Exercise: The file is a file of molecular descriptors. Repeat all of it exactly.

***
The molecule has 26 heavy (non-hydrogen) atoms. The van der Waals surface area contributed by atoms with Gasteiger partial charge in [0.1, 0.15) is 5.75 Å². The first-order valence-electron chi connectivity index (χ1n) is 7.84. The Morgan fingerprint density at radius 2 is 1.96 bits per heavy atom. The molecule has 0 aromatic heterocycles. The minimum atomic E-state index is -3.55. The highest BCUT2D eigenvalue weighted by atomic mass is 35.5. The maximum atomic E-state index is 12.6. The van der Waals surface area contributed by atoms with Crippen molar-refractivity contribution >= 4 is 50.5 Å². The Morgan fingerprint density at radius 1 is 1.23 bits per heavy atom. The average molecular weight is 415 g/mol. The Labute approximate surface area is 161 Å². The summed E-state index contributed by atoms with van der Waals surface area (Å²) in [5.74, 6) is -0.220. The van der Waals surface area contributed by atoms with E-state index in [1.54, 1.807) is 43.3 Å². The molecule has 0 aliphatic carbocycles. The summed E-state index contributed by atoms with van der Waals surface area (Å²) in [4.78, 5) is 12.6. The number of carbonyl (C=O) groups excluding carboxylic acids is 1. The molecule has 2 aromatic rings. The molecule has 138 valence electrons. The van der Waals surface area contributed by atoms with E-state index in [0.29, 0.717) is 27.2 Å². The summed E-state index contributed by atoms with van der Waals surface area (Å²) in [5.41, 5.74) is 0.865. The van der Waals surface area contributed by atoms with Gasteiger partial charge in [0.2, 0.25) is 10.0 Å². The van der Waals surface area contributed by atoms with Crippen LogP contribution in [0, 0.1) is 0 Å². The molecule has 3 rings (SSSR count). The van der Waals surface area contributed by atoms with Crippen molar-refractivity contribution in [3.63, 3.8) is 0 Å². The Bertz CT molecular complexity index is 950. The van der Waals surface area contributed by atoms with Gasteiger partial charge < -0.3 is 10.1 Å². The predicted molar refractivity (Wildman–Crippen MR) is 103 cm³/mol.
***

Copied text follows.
The molecule has 26 heavy (non-hydrogen) atoms. The van der Waals surface area contributed by atoms with Gasteiger partial charge in [0.1, 0.15) is 5.75 Å². The first-order valence-electron chi connectivity index (χ1n) is 7.84. The Morgan fingerprint density at radius 2 is 1.96 bits per heavy atom. The molecule has 0 aromatic heterocycles. The minimum atomic E-state index is -3.55. The highest BCUT2D eigenvalue weighted by atomic mass is 35.5. The maximum atomic E-state index is 12.6. The van der Waals surface area contributed by atoms with Crippen molar-refractivity contribution >= 4 is 50.5 Å². The Morgan fingerprint density at radius 1 is 1.23 bits per heavy atom. The average molecular weight is 415 g/mol. The Labute approximate surface area is 161 Å². The summed E-state index contributed by atoms with van der Waals surface area (Å²) in [5.74, 6) is -0.220. The van der Waals surface area contributed by atoms with E-state index in [1.54, 1.807) is 43.3 Å². The molecule has 0 aliphatic carbocycles. The summed E-state index contributed by atoms with van der Waals surface area (Å²) in [4.78, 5) is 12.6. The number of carbonyl (C=O) groups excluding carboxylic acids is 1. The molecule has 2 aromatic rings. The molecule has 138 valence electrons. The van der Waals surface area contributed by atoms with E-state index in [0.29, 0.717) is 27.2 Å². The summed E-state index contributed by atoms with van der Waals surface area (Å²) in [5.41, 5.74) is 0.865. The van der Waals surface area contributed by atoms with Gasteiger partial charge in [0.2, 0.25) is 10.0 Å². The van der Waals surface area contributed by atoms with Crippen LogP contribution in [0, 0.1) is 0 Å². The molecule has 3 rings (SSSR count). The van der Waals surface area contributed by atoms with Crippen molar-refractivity contribution in [3.63, 3.8) is 0 Å². The Bertz CT molecular complexity index is 950. The van der Waals surface area contributed by atoms with Gasteiger partial charge < -0.3 is 10.1 Å². The predicted molar refractivity (Wildman–Crippen MR) is 103 cm³/mol.